Coyote prowling 

It seems the verdict on the ’60s is still out. At one extreme are those who look back in horror at an era of shameless excess to which every manner of social malady currently plaguing the country can be traced. Then there are those who wax nostalgic for a time when every convention was questioned; revolution seemed imminent; and anything and everything seemed possible.

Weighing in with his take on the decade is film actor Peter Coyote, whose recently published autobiography, Sleeping Where I Fall, is a candid yet unapologetic, firsthand account of life at the epicenter of the counterculture – the Haight-Ashbury district of San Francisco.

Arriving in the city in 1964 to study creative writing, Coyote soon joined the San Francisco Mime Troupe. Taking its inspiration from Italian commedia dell’arte, a 16th century form of improvisational theater that used stock situations and characters, the Troupe disseminated a radical social agenda through farcical, collectively written plays, while simultaneously attempting to break down the boundaries between performers and audience.

Coyote also became deeply involved with the Digger movement, a group which evolved out of the Mime Troupe milieu and was dedicated to living with complete authenticity and to manifesting a society that didn’t depend on money – thus its Free Bakery, Free Medical Clinic and Free Store. Coyote eventually left the city and took up a nomadic existence, residing at a series of rural communes and attempting to realize his vision of uniting these disparate communities.

By the mid-’70s, Coyote found himself serving on the California Arts Council, and it wasn’t until he was nearly 40 that he even considered pursuing a career in film, achieving his first major breakthrough with the role of the scientist Keys in Steven Spielberg’s E.T. (1982). Since then, he has acted in more than 60 feature films, using the skills he honed performing guerrilla street theater to create a series of rich, complex characterizations.

Set in 1928 and based on the memoirs of Marjorie Kinnan Rawlings, Cross Creek (1983) is the story of a young woman (Mary Steenburgen) who forsakes marriage and security in order to pursue her ambition to become a writer of Gothic romances. Moving to an solated hamlet in rural Florida, she finds her true subject matter in the hardscrabble lives of its eccentric yet dignified residents. As her love interest, Coyote plays the hotel keeper from the nearest town, a man who persists in his attempt to win Marjorie despite her prickly moodiness and reluctance to surrender her independence, in the type of role that probably helped earn his reputation as "the thinking woman’s sex symbol."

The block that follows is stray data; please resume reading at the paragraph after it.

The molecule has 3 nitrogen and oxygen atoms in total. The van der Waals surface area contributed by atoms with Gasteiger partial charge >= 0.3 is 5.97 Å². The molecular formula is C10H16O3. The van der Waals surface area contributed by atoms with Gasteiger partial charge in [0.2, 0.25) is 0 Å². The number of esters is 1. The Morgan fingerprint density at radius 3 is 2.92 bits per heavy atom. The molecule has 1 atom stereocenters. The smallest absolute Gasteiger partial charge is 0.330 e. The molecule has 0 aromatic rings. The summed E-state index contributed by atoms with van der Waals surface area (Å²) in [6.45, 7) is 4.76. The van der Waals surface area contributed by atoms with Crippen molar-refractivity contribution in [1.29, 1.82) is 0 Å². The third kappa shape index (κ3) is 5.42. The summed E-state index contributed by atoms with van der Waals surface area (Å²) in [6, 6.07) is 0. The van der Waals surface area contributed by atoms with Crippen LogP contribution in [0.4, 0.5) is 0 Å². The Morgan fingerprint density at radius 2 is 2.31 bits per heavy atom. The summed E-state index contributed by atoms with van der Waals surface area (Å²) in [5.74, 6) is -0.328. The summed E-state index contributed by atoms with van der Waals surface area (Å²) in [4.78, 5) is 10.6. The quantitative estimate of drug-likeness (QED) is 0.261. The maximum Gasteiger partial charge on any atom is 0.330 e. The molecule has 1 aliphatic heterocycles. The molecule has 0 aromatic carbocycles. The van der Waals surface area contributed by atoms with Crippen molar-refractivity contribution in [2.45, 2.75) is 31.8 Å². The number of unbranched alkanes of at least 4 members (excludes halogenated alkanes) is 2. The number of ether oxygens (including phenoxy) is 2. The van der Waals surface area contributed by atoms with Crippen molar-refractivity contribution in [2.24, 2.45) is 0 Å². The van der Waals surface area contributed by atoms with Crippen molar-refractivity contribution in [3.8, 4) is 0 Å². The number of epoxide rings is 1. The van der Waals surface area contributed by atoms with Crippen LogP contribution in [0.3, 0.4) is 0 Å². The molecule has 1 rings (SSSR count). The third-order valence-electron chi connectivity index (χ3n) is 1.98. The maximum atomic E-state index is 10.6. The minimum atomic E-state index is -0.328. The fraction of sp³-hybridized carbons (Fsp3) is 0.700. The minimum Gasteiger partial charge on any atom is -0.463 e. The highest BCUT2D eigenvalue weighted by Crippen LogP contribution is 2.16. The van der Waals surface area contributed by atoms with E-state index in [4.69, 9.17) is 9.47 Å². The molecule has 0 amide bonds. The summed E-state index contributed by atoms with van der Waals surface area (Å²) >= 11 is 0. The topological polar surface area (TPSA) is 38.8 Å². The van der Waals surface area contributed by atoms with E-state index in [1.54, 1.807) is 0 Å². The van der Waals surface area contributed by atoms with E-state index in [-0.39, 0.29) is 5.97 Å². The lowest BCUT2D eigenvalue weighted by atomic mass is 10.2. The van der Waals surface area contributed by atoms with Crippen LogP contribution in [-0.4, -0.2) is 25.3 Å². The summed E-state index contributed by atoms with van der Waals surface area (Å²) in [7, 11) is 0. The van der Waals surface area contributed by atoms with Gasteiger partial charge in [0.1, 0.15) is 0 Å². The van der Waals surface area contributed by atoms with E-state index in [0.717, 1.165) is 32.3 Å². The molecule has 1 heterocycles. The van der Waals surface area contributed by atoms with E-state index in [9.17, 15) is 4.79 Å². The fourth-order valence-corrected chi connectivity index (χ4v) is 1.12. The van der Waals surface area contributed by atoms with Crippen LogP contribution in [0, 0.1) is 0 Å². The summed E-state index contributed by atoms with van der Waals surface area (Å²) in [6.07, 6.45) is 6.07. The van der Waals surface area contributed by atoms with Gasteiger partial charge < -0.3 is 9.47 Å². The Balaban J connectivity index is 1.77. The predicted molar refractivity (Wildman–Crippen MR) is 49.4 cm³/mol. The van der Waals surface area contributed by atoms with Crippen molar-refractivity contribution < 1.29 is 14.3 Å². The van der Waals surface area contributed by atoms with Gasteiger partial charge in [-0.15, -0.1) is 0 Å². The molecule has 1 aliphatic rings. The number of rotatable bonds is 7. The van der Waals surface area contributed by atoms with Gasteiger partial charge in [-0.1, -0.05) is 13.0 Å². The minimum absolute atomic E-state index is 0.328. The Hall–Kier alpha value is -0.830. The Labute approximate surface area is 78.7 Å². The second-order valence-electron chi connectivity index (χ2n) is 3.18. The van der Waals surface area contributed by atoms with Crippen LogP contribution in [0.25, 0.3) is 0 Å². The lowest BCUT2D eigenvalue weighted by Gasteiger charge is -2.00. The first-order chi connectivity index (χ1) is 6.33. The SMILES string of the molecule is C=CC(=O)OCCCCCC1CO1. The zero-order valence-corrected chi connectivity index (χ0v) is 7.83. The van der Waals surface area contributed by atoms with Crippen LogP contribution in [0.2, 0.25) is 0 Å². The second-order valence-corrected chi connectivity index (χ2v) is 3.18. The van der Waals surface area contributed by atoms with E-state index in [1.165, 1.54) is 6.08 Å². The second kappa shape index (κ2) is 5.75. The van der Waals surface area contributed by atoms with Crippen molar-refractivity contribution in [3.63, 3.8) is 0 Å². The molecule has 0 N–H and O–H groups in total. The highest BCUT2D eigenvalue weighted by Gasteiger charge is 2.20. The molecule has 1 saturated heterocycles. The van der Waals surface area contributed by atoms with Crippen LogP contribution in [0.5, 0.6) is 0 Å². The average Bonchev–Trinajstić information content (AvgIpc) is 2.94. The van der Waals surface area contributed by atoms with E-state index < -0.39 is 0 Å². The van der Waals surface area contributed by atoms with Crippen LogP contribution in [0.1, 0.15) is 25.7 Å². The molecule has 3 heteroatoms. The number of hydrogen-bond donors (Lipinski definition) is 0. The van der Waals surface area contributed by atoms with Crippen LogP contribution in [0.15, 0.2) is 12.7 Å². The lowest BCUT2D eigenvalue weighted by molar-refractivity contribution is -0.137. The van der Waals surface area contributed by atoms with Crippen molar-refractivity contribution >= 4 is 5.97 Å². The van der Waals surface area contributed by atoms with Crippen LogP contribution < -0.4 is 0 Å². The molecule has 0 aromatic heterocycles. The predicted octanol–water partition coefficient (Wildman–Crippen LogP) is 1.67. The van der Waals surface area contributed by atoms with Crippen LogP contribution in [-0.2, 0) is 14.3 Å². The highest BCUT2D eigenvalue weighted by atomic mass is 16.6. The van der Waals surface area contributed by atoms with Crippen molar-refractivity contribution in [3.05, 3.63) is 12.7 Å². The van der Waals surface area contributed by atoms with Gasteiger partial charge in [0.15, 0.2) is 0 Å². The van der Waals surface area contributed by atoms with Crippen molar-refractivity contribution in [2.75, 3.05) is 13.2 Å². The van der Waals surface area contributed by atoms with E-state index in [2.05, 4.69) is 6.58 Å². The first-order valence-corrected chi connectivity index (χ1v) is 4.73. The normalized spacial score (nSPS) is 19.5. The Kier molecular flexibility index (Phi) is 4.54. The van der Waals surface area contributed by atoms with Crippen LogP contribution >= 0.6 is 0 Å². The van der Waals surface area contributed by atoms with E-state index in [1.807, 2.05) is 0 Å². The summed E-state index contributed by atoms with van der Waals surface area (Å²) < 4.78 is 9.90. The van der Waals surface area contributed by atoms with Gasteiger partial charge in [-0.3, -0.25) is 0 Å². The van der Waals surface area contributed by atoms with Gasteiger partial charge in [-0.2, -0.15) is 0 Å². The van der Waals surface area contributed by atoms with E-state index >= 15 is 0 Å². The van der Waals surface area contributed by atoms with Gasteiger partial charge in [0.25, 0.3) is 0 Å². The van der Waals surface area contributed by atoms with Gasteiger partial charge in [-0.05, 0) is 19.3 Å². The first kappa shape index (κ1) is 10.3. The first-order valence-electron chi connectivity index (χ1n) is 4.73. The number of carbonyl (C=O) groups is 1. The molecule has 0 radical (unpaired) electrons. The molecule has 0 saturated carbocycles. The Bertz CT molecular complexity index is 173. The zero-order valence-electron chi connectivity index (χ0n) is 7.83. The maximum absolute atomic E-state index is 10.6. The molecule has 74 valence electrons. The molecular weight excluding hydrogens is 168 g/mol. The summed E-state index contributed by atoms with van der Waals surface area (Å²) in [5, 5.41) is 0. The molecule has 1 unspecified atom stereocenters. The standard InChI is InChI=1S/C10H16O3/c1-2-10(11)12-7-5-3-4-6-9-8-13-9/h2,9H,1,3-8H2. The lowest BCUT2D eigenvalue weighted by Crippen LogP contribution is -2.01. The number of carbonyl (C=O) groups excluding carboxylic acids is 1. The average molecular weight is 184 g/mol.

Crooked Hearts (1991) has Coyote as the patriarch of the Warren clan. As a man who easily compartmentalizes different aspects of his life – sound familiar? – his dishonesties reverberate throughout the family system with ultimately tragic consequences.

In Bitter Moon (1992), Roman Polanski’s perverse evisceration of love and relationships – a film imbued with its director’s characteristically pessimistic regard for human nature – Coyote gets a role he can sink his teeth into. When we first encounter him as Oscar, he is human wreckage – wheelchair-bound, caustic, cynical and highly unpleasant, yet inexplicably linked to his sensual, feral young wife. Oscar latches onto a normal, proper and very English chap played by Hugh Grant, forcing him – and, by implication, the viewer – into the role of confidant, a receptacle into which he spills the contents of his sordid tale of a couple bound by extremes of passion and cruelty they are unable to experience with anyone else.

If there is one of Coyote’s films which absolutely must be seen, it is Kika (1994), Pedro Almodovar’s surreal, sexy, Spanish screwball comedy in which Coyote plays a surly American writer named Nicholas Pierce. The plot, which defies description, involves a flighty, motor-mouthed beautician, her statuesque lesbian maid, a porno star serving time for crimes against public health who escapes during a religious procession, and Andrea (Scarface) Caracortada, who manages to make Jerry Springer look like a serious journalist as she presides over her television show, "Today’s Worst," in some of the most outlandish costumes ever to hit the screen. Among the many pleasures afforded by this film is the opportunity to hear Coyote toss off his lines in flawless Spanish.

Recently Coyote has appeared in the sci-fi thriller Sphere (1998) as Barnes, a resolute, no-nonsense engineer in charge of an exploratory team whose members include a mathematician (Samuel Jackson), a biochemist (Sharon Stone) and a psychologist (Dustin Hoffman) who are sent to check out a spacecraft embedded in the ocean floor, with the possibility of encountering an alien life force. The suspense kicks in when things begin to go awry within the claustrophobic confines of their underwater habitat and none of the highly qualified personnel proves able to get a grip on what they’re dealing with.

Coyote has crafted a varied career, playing the gamut from romantic lead to villainous scoundrel. In addition to feature work, he has stayed true to his activist roots by narrating numerous documentaries, especially on Native American and environmental issues, working a balance between commercially viable roles and his personal, political vision that was forged during the cultural turbulence of the ’60s.

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